By – Thomas Faust

Heroes of Loot Review He

It is more than justifiable to call Pascal “Orangepixel” Bestebroer a prolific game developer. In the last 10 years he has released more than 100 games on mobile platforms. Maintaining a simple, yet effective formula led to his signature style: big sprites, lots of onscreen action, and a goofy sense of humor. Last year he started porting his most recent games to the PC, but do they look good on the big screen or is the Orangepixel library better suited for gaming on the go?

Heroes of Loot feels like Gauntlet on steroids. As one of five fantasy archetypes with slightly different stats, you’re looting and pillaging your way through a deep dungeon, killing hundreds of baddies in the process. The game plays like a twin-stick arena shooter, and the simple controls can literally be mastered in a minute. You move, you shoot, that’s it. In order to progress to the next dungeon floor, you need to find a key in each level. Simple timed fetch quests such as “kill 10 imps” or “rescue 10 prisoners” add a little variety to the game, but other than that it couldn’t be more straightforward. The deeper you go, the stronger and more varied your foes get. To counter this, you can level up by killing monsters and collecting treasures, which makes you stronger and adds a little oomph to your attacks.

Heroes of Loot Review 1

And that’s all there is, really. Heroes of Loot is a simple game, but it nevertheless manages to entertain. It just doesn’t allow for boredom: there is always something going on onscreen. Levels are short, so backtracking to the exit doesn’t last longer than a few seconds. You’re essentially doing the same things over and over, but the game doesn’t allow you to completely zone out and let the action wash over you. Encountering two minotaurs and a bunch of smaller henchmen at once can lead to your demise in less than five seconds if you’re not careful. There are a bunch of secrets to unlock, and the fifth character will only become available if you reach dungeon level 30, which is no mean feat.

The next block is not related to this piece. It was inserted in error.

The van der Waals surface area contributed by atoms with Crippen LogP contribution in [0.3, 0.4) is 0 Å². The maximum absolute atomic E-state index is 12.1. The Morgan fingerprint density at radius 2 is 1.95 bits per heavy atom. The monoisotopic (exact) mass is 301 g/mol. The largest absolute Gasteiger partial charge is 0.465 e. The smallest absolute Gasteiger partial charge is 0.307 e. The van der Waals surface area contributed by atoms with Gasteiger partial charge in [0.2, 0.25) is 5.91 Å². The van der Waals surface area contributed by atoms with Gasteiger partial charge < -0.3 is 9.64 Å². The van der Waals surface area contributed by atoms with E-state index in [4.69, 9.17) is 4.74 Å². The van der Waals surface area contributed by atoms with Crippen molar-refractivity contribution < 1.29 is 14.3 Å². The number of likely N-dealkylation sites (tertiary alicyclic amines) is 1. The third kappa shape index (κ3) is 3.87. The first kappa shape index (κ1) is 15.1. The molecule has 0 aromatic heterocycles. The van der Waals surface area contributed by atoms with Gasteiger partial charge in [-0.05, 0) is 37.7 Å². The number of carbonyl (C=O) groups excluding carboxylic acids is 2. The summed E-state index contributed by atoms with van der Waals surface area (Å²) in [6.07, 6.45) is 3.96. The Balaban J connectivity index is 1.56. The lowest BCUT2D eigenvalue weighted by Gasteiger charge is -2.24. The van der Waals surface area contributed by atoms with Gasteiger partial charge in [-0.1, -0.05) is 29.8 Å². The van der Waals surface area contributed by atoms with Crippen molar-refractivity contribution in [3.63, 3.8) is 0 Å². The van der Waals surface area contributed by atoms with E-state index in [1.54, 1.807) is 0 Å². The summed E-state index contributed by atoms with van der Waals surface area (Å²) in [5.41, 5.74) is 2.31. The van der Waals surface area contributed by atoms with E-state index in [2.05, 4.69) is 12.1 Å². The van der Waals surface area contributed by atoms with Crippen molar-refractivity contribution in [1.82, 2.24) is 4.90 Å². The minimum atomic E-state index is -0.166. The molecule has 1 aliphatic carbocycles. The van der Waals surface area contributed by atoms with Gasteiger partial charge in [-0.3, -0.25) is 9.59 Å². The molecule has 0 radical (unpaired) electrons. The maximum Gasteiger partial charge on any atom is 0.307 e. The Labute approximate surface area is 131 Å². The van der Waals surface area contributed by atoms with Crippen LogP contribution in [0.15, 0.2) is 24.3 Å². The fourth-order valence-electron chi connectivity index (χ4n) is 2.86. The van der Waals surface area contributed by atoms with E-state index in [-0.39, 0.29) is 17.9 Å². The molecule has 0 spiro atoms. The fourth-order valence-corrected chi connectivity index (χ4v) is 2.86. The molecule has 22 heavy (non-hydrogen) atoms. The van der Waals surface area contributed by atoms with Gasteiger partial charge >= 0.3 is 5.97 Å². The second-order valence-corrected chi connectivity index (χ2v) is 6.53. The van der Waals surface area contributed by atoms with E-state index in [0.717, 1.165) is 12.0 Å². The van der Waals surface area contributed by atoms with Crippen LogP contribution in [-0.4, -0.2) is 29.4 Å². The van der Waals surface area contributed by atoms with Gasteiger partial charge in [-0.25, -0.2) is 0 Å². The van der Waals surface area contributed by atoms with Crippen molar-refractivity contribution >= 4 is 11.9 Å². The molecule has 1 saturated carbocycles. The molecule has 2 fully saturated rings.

Additionally, you keep unlocking higher difficulties, which make the game a lot harder when you restart. While this doesn’t sound entirely fair, it very effectively eliminates the less exciting early game and puts you right in monster-filled medias res. Overall, for such a simple game, Heroes of Loot has a surprising amount of stuff to do and discover. There is also two player co-op, provided you own two controllers. In general, playing with keyboard and mouse seems to be a tad more accurate, but using a controller is fine as well.

Conclusion – Is It Worth Your Money?

Heroes of Loot’s minimalistic presentation might not be to everyone’s liking. The sprites could very well be described as crude, and the amount of screen shake – which cannot be disabled – can be overwhelming. Must be a Dutch thing. While Gavin Harrison’s catchy but ominous score is nice, it is also somewhat repetitive, and the old-fashioned sound effects – we’re talking 8-bit era here – are just too simplistic. However, if you get along with Orangepixel’s signature style, Heroes of Loot is one of his best games, and probably the closest thing to a modern-day Gauntlet with retro sensibilities that you’ll find out there.

Heroes of Loot Technical Summary:

Heroes of Loot Review Sum

  • Time Played – 2 Hours
  • Widescreen Support – Yes
  • Resolution Played – 1920×1080
  • Windowed Mode – Yes
  • Bugs/Crashes Encountered – None
  • Control Scheme – Keyboard, Gamepad
  • DRM – Steam, none if purchased via the official site
  • System Specs – 3.5Ghz AMD FX-6300, AMD Radeon R9 270X, 8GB RAM
  • Game Acquisition Method – Review Copy
  • Availability – Steam, Official Site
  • Demo – No
  • Saved Game Location – %UserProfile%/.prefs
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